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I read Jack Hunt before and finally got to Book 1, All That Remains, after reading Books 2&3. A rather simplistic plot and action descriptions at the 8th grade reading level. Cardboard characters. Improbable action. Vicious characters appear out of nowhere. The novel reads like a prose comic book or video game. The narration is confusing, jumping from one location to another. Author doesn't bother to signpost the new locations, leaving the reader to wonder who and what is going on for the first few paragraphs. Is he playing with the reader? Hmm. Annoying. It may be helpful to the reader to make a list of characters for each location. Also, Author should identify which book it is in the series. Note: "ground" is outside a building. "Floor" is inside a building. Get it?
I enjoyed (but for a serious topic), this book. Well written with believable characters. The setting was perfect. It's amazing how we have been spoiled with the gadgets and technology we have today. To go back to the basics, like hunting for your food and growing your own vegetables, to no electricity, no cell phones or computers. What a shock that would be. Communication would be so difficult. Looking forward to the next book in this series. With the current pandemic of Covid-19, we are seeing a taste of how lives can change on a dime. What was, will never be the same. It will take time to get to our "new normal."
Landon is a guy that ferries airplanes all over the place for a living. Together with his wife, Sara, they have an Inn in Maine. When an EMP, apparently from a giant solar flare, destroys the power grid in the entire country, Landon crashes in the remote Smoky Mountains while taking a hop aboard Dustin’s light aircraft. Beth lives off the grid near the crash site, and all their lives are about to intertwine. This is a fast-paced, easy read that kept my interest. The action scenes are intense and suspenseful. I enjoyed the book quite a bit, but it does have a few problems, not all of them technical. Sometimes the dialog is clunky, even spilling over to the narration. At times I had trouble keeping the secondary characters straight. I also found out more than I ever wanted to know about how to catalog broken bones and how the municipal water supply works. It became tedious. Of course, the bad guys are very bad for the most part, and the good guys are very good to the same extent. This actually kept the storyline light and worked well in this case. I identified with Beth and Landon, and later in the book Sara. Their perils were gripping and propelled me to continue reading. I liked that the ending was not so much a cliffhanger that the story didn’t have a conclusion. Not remarkable literature but a good, enjoyable read.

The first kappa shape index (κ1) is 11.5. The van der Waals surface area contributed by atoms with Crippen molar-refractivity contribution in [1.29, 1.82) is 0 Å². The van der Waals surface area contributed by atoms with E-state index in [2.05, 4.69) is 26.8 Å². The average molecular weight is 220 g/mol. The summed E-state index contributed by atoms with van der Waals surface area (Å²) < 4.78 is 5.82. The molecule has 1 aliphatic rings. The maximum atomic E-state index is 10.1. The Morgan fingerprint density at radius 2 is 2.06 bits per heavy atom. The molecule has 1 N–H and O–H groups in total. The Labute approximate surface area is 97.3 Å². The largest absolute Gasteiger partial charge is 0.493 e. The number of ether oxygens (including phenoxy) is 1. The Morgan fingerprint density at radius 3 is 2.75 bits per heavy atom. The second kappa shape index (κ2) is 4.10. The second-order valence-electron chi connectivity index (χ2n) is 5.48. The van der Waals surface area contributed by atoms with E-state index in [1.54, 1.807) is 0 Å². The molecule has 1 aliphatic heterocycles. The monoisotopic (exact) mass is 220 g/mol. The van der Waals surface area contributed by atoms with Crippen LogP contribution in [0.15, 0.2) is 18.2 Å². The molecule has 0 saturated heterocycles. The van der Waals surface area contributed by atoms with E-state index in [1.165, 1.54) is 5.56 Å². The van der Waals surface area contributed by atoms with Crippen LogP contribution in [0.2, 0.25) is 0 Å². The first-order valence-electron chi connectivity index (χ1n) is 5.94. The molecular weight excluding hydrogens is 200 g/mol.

But since i was asked: I enjoyed the book. Like many others, it follows multiple characters, connected in different ways, but leaving me unsure as to what their ultimate fate would be. And thus I continued to read, and it was good, for it was well put together. I must add that for personal preference, I enjoyed the fact that though there were curse words, the book was not littered with them. That is something I still find refreshing, and I hope it remains a feature of Mr Hunt's future books.
I'm now on to book 2, and that's all I have to say about that.
This is the first book that I have read by Jack Hunt. I like and read a lot of novels in this genre. Mr. Hunt did a good job with this story, but I could not give it a 5. I felt the story was too short, rushed and in some areas incomplete. However, I will give him another try and go on to book II. Mr Hunt is a good storyteller, but he did not explain some subplots, and that only made me curious and disappointed. I hope book II clears up some of the loose ends. In all, Sara and Beth were the heroines, with most of the action surrounding these two characters. They are both strong women who are able to rise above the evil and violence the EPM unleashes in two different areas of the USA in the novel.